The Sure Shot 130u II Date was one of three point and shoot cameras released in March 2005 and represents the last film camera release of any kind from Canon. The other two, the 115u II date and 90u II date were released the next month. Even for a point and shoot, it’s incredibly small …
Point & Shoot camera
It has a 27mm lens, is truly pocketable and has been recommended by a 35mmc contributor*; I felt compelled to try out the Minolta AF50 Big Finder. It turns out there are at least two other similarly named cameras – the Minolta AF Big Finder (34 mm focal length, autofocus) and the fixed focus Minolta …
Back in 2005 I had just started getting back into shooting Film and had bought a Minolta Dynax 5 to accompany my Konica Minolta 7D DSLR.
What I then wanted was a Leica – almost everyone starts off wanting a Leica, very much like when one starts of being interested in Wrist watches wanting a Rolex. I never did get one though – I was on Amazon’s website and when I typed “Rangefinder camera” an advert for an open box Contax G2 with 45mm Carl Zeiss Planar lens came up for an expensive £550. I had never heard of Contax and had no idea what a G2 was but after a short read on the Web I took a punt and received it in a couple of days.
Hi, fellow photography (and camera) nerds! Gaston W. here, reminiscing about a time when ‘zoom’ meant something on a camera, not an awkward work meeting. Today I’ll be recounting tales of my experiences and appreciation for the unpretentious Fuji Zoomdate 1300. It’s like having your own personal time machine to the 2000s, minus the questionable fashion choices and dial-up internet. This little gem is an affordable zoom point and shoot that has accompanied me on numerous street photography adventures. With its focal length starting at 28mm and an unimposing demeanour, this compact camera has managed to capture some good looking images (I hope), despite a few quirks. Let’s delve into what makes this camera truly exceptional (and why it’s a fantastic alternative to the likes of the overpriced Yashica T4).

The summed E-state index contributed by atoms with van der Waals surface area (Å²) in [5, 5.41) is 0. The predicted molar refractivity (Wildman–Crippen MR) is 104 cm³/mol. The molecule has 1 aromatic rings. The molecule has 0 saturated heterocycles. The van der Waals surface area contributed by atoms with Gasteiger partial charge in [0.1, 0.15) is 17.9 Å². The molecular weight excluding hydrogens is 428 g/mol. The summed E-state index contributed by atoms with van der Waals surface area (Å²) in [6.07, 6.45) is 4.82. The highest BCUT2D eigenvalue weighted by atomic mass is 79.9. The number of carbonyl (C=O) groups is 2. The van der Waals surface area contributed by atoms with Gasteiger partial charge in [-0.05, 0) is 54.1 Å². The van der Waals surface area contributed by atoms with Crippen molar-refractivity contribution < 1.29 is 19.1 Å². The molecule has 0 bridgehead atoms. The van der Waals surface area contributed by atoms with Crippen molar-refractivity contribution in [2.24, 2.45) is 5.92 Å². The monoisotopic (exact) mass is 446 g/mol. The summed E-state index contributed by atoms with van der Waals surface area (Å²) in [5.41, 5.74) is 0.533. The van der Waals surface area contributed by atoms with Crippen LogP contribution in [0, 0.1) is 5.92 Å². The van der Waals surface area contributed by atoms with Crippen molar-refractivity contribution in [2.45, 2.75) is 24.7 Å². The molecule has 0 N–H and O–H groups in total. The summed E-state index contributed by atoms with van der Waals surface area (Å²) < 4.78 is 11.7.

The Kodak Ektar H35 half-frame camera captivated photographers in 2022 with its retro simplicity. The little plastic film camera is sourced from an overseas manufacturer, Reto, not Kodak, to capitalize on film’s resurgent popularity. The H35 offers one button and one shutter speed (1/100 sec.), but no control of aperture, DX coding, macro, or self-timer.
Offered in four colors, the H35 resembles a mash-up of an Instamatic, a Vivitar Wide & Slim, and a Canon Demi. If you squint. I’m fond of half-frame and quarter-frame cameras as a storytelling option, but I balked at the $49.99 (USD) price for a startlingly basic camera . Rooting through my film camera vault, I unearthed a Canon Sure-Shot Multi-Tele camera I’d purchased in 2003 for $44 via eBay.